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Poverty, Inequality, Mobility, Oh My!

Poverty, Inequality, Mobility, Oh My! ? On November 22nd, the Asset Building Program hosted a panel of experts to discuss how Americans are faring in the years since the Great Recession according to different measures. Speakers from Wider Opportunities for Women, the Half in Ten Campaign, Center on Budget and Policy Priorities, and Pew's Economic Mobility Project joined moderator, Rachel Black, for a discussion of current data and indicators, who's falling short according to these measures and by how much, and policy ideas for making progress. Rachel Black noted in her introduction that, two years past the worst recession since the Great Depression, hardship is still pervasive. Income-based measures may not go far enough in capturing the multidimensional needs that contribute to a family's wellbeing and present a limited tool for prescribing solutions. This event used multiple indicators to illustrate poverty, mobility, and economic security to better depict how families are really doing today. Matt Unrath, Director of the National Family Economic Security Program at Wider Opportunities for Women, discussed WOW's efforts to capture family wellbeing by creating Basic Economic Security Tables (BEST), which indexes family budget items and projects the necessary income that families would have to earn in order to cover those expenses. ( ) Unrath highlighted a lack of affordable housing, accessible transportation options, and quality child care as major barriers to economic security for low-income parents, and particularly single parents. Melissa Boteach, Manager of the Half in Ten Campaign, articulated the importance of defining an income threshold below which no family should fall, but also expanding the scope of families with access to critical supports necessary to avoid hardship. She highlighted findings of their new report, Restoring Shared Prosperity, which evaluates how families are faring at the national and state level according to a set of key indicators and three areas where policymakers should focus in order to improve those outcomes: creating good jobs, strengthening families, and promoting economic security. Next, Indivar Dutta-Gupta from the Center on Budget and Policy Priorities discussed the dynamics of inequality. Income inequality, he argues, damages our democracy by making our political process less representative of and less responsive to the needs of people on the low-end of the income spectrum. Additionally, rising income inequality has created a divergence in life expectancy for people at opposite ends of the income spectrum. Progressive taxation, support for worker benefits, and expanding health care access are among the strategies Dutta-Gupta looks to for improving inequality. Erin Currier, from Pew's Economic Mobility Project highlighted the importance of relative economic mobility as a key indicator. The data show that many Americans remain stuck in the income category they were born into, particularly at the high and low end of the income spectrum, a phenomenon known as "stickiness at the ends." While Americans agree that government should support economic mobility, existing strategies target middle and higher income people primarily through the tax code. This leaves lower-income families unable to take advantage of these opportunities to move up the income ladder. The concluding discussion expanded on the topics detailed in each presentation. The panelists talked more in depth about how income inequality and poverty hurt the United States' economy and global competitiveness. They also addressed the importance of considering wealth inequality and how opportunities for asset building tend to be concentrated at the top of the income spectrum. Additionally, the panel fielded audience questions about the impact of rising health care costs and the value of using a material deprivation lens to analyze United States poverty. In this video, Rachel Black speaks with Melissa Boteach, Erin Currier, Matt Unrath, and Indivar Dutta-Gupta about poverty, inequality and financial mobility over one's lifetime.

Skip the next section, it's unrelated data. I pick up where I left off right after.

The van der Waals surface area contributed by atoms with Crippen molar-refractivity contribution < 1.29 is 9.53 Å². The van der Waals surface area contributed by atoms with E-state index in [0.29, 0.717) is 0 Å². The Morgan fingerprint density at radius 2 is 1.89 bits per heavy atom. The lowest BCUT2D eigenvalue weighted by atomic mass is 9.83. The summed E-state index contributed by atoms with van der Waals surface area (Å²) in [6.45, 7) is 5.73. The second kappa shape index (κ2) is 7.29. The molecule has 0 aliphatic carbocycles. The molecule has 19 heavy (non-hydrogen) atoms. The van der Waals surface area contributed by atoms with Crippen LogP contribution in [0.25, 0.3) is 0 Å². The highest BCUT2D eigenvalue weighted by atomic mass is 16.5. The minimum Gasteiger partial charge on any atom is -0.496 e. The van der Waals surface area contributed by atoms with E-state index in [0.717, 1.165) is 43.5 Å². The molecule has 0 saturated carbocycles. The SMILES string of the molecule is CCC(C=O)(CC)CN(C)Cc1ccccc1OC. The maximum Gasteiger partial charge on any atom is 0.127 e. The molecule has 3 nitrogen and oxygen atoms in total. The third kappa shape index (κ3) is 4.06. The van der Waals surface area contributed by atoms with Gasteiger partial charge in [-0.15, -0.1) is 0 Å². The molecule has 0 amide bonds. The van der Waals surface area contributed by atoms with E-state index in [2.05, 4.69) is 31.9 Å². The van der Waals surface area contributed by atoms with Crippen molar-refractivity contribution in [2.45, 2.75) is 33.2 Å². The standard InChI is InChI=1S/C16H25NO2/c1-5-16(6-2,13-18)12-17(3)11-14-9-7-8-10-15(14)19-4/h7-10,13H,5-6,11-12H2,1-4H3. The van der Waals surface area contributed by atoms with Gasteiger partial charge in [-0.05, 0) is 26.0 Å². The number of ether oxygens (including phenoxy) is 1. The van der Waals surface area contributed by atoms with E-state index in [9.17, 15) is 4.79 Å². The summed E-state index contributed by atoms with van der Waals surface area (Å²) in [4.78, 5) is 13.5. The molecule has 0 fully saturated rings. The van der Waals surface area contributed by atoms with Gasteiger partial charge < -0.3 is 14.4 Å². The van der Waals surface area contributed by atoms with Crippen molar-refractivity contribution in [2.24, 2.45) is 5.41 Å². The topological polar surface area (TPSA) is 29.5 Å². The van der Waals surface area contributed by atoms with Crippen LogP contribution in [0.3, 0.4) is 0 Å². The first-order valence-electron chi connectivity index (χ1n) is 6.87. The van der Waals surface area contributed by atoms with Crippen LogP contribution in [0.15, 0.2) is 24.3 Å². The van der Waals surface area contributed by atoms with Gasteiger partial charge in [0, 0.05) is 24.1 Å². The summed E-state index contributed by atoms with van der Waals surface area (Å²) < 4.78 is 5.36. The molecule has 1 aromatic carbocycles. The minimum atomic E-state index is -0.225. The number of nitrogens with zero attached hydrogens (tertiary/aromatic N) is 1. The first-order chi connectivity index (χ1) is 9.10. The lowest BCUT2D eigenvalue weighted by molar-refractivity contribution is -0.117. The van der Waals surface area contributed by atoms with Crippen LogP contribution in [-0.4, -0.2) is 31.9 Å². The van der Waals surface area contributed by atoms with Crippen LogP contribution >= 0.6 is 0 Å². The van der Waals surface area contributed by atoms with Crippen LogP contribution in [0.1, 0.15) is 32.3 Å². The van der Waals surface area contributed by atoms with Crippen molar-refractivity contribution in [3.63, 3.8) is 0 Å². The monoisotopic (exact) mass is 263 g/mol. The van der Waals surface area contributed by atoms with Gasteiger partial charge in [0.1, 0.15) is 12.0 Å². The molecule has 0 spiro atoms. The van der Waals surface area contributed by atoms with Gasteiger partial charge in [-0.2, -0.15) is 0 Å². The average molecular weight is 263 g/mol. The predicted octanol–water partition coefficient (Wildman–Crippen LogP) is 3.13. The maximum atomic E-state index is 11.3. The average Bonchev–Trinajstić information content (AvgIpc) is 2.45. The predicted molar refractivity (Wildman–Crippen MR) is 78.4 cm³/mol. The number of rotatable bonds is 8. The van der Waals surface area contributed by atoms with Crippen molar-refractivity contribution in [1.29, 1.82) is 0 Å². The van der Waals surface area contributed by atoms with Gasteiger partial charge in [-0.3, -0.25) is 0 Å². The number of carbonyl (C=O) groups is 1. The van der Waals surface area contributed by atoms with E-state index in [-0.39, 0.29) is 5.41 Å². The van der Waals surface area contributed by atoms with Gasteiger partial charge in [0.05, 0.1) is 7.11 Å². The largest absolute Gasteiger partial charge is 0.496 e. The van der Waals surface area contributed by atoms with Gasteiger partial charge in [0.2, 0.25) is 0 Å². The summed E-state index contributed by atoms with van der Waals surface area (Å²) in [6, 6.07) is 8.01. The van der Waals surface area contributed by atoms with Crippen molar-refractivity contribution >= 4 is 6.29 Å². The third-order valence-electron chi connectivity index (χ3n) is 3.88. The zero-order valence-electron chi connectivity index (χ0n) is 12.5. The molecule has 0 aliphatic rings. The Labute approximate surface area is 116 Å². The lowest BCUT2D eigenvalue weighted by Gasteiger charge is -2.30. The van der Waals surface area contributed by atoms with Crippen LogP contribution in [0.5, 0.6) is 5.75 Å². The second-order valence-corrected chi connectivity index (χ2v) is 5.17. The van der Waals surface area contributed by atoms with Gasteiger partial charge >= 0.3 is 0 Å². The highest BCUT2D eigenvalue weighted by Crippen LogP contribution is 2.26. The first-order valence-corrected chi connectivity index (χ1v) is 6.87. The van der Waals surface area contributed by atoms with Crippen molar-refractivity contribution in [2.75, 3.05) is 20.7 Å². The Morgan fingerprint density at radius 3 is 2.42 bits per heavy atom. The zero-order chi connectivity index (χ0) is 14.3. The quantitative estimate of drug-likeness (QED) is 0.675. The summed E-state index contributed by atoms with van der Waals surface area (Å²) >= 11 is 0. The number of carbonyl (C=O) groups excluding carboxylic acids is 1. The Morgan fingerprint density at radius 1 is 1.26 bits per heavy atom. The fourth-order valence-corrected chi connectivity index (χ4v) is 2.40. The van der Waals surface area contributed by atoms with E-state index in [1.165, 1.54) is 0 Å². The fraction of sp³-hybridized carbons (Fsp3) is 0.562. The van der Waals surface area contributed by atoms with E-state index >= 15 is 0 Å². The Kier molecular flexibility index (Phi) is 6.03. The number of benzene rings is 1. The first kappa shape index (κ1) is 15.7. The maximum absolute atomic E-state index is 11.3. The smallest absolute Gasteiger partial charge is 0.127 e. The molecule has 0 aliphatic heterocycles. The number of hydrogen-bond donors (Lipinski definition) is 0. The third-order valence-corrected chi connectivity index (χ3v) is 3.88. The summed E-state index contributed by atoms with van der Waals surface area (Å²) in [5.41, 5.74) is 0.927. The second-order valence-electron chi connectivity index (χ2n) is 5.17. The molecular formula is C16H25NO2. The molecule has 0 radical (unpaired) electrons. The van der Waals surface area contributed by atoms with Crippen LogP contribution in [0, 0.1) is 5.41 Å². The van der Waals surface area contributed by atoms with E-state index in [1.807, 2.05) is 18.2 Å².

Length: 01:31:13


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